Carving is one of the oldest and most beautiful decoration techniques. It is most often used for decorating wood, sometimes bones or horns, and whole statues, too, are decorated with carving sometimes. You can carve objects with knives, chisels or with the two alternately, depending on the pattern.
When choosing a knife, try them by gripping them in the first place. The grip of the knife is essential because for carving you are expected to exercise force through the grip.
The design of the knife blade determines what pattern you can easily carve with it. You cannot make spiky motifs unless the tip of your knife is pointed. A pattern with narrow curves cannot be followed by a knife with too wide a blade. In practice there is a wide range of knives but it is only knives of basic shapes that are rightly available in trade. For unique motifs you need knives of special shapes that have to be manufactured to your order or that you probably have to make yourself. In olden times, shepherds in the Carpathian Mountains or the Alps were able to make beautiful works of art by carving, using a single pocketknife. Considering this I can think we, too, can make some beautiful patterns and works of art using various knives of basic shapes.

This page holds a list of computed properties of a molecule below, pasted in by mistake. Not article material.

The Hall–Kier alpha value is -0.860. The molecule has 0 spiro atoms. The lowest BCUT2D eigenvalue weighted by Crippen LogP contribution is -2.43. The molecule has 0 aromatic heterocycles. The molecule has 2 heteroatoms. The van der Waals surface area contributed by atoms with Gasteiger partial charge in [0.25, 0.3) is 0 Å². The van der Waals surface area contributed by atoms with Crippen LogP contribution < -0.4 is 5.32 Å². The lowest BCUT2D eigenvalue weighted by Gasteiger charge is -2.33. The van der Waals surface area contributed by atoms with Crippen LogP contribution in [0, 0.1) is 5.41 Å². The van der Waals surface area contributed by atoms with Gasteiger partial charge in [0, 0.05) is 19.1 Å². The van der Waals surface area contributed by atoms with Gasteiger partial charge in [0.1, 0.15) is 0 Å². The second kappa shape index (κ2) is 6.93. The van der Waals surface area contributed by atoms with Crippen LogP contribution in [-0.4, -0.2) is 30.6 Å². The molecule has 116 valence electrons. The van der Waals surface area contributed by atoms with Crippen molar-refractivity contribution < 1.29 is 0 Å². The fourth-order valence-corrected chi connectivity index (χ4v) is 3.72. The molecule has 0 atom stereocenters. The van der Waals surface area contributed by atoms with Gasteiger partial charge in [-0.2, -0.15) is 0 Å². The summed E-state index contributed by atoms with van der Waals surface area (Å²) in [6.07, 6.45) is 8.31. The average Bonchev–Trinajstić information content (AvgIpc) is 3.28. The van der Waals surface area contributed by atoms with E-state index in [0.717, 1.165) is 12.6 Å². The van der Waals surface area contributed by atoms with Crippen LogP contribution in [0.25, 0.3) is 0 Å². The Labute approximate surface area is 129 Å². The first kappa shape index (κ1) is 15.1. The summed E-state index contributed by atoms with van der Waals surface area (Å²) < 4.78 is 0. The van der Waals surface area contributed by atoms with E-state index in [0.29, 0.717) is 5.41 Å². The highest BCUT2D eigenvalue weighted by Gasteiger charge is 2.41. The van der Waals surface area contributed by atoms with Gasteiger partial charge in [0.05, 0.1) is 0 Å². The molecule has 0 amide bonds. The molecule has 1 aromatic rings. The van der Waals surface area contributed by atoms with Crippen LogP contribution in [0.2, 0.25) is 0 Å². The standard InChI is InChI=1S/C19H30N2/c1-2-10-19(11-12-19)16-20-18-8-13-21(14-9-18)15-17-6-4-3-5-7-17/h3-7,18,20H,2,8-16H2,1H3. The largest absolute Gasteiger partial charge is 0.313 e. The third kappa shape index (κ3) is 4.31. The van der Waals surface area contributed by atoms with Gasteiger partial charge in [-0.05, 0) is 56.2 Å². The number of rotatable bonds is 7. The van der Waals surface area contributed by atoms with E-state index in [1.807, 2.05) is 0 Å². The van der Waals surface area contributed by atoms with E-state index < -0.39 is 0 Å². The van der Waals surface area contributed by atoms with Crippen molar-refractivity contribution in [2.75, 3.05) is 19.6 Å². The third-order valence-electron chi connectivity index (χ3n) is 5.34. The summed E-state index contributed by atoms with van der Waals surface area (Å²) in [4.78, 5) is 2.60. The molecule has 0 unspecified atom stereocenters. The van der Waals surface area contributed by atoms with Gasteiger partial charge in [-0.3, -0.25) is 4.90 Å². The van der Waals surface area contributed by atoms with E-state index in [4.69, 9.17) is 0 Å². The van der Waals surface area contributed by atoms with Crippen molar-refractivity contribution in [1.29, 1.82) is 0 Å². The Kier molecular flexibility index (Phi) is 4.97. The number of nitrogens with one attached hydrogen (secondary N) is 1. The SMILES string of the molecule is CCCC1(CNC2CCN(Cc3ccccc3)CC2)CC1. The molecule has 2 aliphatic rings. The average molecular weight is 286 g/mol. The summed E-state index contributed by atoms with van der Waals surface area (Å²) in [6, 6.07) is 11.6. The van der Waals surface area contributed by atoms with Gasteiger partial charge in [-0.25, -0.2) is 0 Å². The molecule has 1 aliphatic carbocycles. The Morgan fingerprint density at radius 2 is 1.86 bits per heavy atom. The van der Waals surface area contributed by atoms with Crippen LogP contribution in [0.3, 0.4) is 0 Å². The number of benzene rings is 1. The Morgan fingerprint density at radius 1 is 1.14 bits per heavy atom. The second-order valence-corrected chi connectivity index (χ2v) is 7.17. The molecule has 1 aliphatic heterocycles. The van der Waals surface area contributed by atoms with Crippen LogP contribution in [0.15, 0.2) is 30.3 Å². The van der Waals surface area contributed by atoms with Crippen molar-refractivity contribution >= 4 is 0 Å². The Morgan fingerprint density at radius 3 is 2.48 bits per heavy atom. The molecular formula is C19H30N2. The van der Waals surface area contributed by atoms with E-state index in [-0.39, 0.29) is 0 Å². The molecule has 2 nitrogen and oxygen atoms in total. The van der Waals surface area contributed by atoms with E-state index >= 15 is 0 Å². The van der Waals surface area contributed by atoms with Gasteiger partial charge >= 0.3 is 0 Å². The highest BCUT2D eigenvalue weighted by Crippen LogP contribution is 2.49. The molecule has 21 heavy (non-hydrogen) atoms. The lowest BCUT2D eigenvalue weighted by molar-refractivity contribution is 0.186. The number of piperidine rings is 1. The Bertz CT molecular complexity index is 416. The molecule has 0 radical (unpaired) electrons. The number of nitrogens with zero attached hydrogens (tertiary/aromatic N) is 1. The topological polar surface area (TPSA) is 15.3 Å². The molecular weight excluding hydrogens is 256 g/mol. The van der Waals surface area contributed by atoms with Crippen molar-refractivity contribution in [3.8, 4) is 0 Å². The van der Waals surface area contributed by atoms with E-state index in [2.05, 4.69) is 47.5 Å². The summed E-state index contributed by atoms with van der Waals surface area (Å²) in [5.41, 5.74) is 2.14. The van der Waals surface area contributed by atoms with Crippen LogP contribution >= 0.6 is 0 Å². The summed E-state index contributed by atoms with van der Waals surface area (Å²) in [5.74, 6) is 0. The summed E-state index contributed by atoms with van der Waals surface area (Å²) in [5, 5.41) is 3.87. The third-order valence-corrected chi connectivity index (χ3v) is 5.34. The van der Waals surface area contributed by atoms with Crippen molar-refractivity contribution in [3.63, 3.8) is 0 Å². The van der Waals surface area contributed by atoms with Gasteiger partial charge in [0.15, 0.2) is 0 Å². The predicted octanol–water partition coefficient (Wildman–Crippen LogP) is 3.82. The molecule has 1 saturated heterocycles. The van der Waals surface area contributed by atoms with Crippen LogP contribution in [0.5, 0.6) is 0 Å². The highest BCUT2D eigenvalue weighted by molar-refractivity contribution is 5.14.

(Basic knife blade shapes)
(Tools for chip carving)
In the chapter entitled Some materials science we learned about grain direction. Let us now learn more about this topic examining how the grain direction of the wood affects a carving knife when carving a circle.
(Example for carving a circle)
The knife is able to nicely cut the wood fibres in the direction of the green arrows. However, as soon as we turn into the grain direction (red arrows), the wood fibres try to guide the knife. As a consequence, the knife automatically goes straight in the direction of the blue arrows. In this case we can make the round form a little square. At these places, you should guide the knife more slowly. In the grain direction (red arrows), the knife should be guided by less pressure than against the grain (green arrows).
With some simplification you can categorise carving patterns in two groups:
1. Chip carving
2. Relief carving